Sometimes people just don’t catch a break. Life is like that.
And when the sun refuses to shine on talent it might just be because the person concerned is a louse.Llewyn Davis, the bohemian singer and musician as played by Oscar Isaac, is such a character. He’s a serial sponger who sleeps on his friends’ couches, borrows money that he fails to return and sleeps with his pal’s wife.
Not so much living his life relying on the kindness of strangers, he takes from everybody. And whilst he tries to give back he fails because he’s self-centred and insular. Or maybe just frustrated at not getting that precious break.
The Coen Brothers’ latest is a portrait of a nearly man. The fact that he is hugely talented on the early 1960s folk scene is countered by his unpleasant manner, his abruptness and his lies.
Llewlyn exists within a tiny cocoon. He’s a striver. But the Coens highlight how iniquities can be visited on some people just as others move up the ladder.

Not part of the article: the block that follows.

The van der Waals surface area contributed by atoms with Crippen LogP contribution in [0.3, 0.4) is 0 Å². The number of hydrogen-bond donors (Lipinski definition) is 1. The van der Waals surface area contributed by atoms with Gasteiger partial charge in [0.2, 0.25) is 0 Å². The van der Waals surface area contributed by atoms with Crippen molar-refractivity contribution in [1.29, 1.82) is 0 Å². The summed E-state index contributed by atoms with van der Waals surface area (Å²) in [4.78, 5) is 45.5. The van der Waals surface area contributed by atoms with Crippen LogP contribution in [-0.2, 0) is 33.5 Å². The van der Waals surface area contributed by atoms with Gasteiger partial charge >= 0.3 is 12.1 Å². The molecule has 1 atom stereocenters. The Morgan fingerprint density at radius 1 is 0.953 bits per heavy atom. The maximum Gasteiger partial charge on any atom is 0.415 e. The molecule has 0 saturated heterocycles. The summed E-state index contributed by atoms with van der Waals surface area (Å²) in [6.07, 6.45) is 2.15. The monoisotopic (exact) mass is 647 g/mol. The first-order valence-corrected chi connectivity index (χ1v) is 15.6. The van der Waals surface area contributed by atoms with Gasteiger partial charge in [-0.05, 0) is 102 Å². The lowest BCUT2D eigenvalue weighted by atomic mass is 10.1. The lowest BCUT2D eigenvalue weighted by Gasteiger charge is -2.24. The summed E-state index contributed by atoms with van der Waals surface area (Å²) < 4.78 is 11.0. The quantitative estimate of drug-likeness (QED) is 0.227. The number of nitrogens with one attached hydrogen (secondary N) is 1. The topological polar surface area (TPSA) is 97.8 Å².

A cousin of another quasi musical (O Brother, Where Art Thou?) this takes on a darker hue. True, there are distinctive surreal Coen touches such as a running motif about a missing cat and a cross-country journey through snow and ice to a hoped-for contract and redemption.
Cue the appearance of John Goodman as a legendary record boss who might just represent salvation. At that point in his odyssey Llewyn will accept almost anything. “I’m so tired,” he utters at one point.
The Coens frequently make unquantifiable movies and this is one of them. Partly a reminiscence of the New York folk scene, partly a glimpse of beatnik life as it briefly existed, it is also a musing on the nature of what equates to success. Isaac is superb as the tortured troubadour and there is fine support from Justin Timberlake and Carey Mulligan. And New York has never been lonelier.